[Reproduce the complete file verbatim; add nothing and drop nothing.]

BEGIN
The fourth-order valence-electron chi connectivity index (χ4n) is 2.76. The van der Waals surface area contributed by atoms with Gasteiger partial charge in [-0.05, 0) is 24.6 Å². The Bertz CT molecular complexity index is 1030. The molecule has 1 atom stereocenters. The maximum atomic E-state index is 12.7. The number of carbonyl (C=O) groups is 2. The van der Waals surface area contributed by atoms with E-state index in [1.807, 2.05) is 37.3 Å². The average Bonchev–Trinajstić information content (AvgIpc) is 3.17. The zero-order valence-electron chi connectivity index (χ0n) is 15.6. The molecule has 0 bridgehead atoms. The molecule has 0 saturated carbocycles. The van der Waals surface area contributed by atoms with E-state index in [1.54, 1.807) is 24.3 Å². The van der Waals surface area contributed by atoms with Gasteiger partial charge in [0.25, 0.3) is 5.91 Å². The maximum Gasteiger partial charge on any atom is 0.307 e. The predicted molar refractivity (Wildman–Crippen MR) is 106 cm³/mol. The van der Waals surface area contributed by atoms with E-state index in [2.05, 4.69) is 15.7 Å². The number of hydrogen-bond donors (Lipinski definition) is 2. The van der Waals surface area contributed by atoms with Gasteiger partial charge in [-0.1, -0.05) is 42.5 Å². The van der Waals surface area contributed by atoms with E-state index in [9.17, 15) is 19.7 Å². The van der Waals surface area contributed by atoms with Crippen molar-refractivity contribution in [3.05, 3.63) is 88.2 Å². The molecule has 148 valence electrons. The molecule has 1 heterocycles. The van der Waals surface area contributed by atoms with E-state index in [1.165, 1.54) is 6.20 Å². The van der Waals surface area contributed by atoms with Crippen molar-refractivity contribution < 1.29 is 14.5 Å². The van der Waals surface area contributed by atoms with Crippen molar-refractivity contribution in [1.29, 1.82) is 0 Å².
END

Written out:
The fourth-order valence-electron chi connectivity index (χ4n) is 2.76. The van der Waals surface area contributed by atoms with Gasteiger partial charge in [-0.05, 0) is 24.6 Å². The Bertz CT molecular complexity index is 1030. The molecule has 1 atom stereocenters. The maximum atomic E-state index is 12.7. The number of carbonyl (C=O) groups is 2. The van der Waals surface area contributed by atoms with E-state index in [1.807, 2.05) is 37.3 Å². The average Bonchev–Trinajstić information content (AvgIpc) is 3.17. The zero-order valence-electron chi connectivity index (χ0n) is 15.6. The molecule has 0 bridgehead atoms. The molecule has 0 saturated carbocycles. The van der Waals surface area contributed by atoms with E-state index in [1.54, 1.807) is 24.3 Å². The van der Waals surface area contributed by atoms with Gasteiger partial charge in [0.25, 0.3) is 5.91 Å². The maximum Gasteiger partial charge on any atom is 0.307 e. The predicted molar refractivity (Wildman–Crippen MR) is 106 cm³/mol. The van der Waals surface area contributed by atoms with E-state index in [2.05, 4.69) is 15.7 Å². The number of hydrogen-bond donors (Lipinski definition) is 2. The van der Waals surface area contributed by atoms with Gasteiger partial charge in [-0.1, -0.05) is 42.5 Å². The van der Waals surface area contributed by atoms with E-state index in [9.17, 15) is 19.7 Å². The van der Waals surface area contributed by atoms with Crippen molar-refractivity contribution in [3.05, 3.63) is 88.2 Å². The molecule has 148 valence electrons. The molecule has 1 heterocycles. The van der Waals surface area contributed by atoms with E-state index in [1.165, 1.54) is 6.20 Å². The van der Waals surface area contributed by atoms with Crippen molar-refractivity contribution < 1.29 is 14.5 Å². The van der Waals surface area contributed by atoms with Crippen molar-refractivity contribution in [1.29, 1.82) is 0 Å².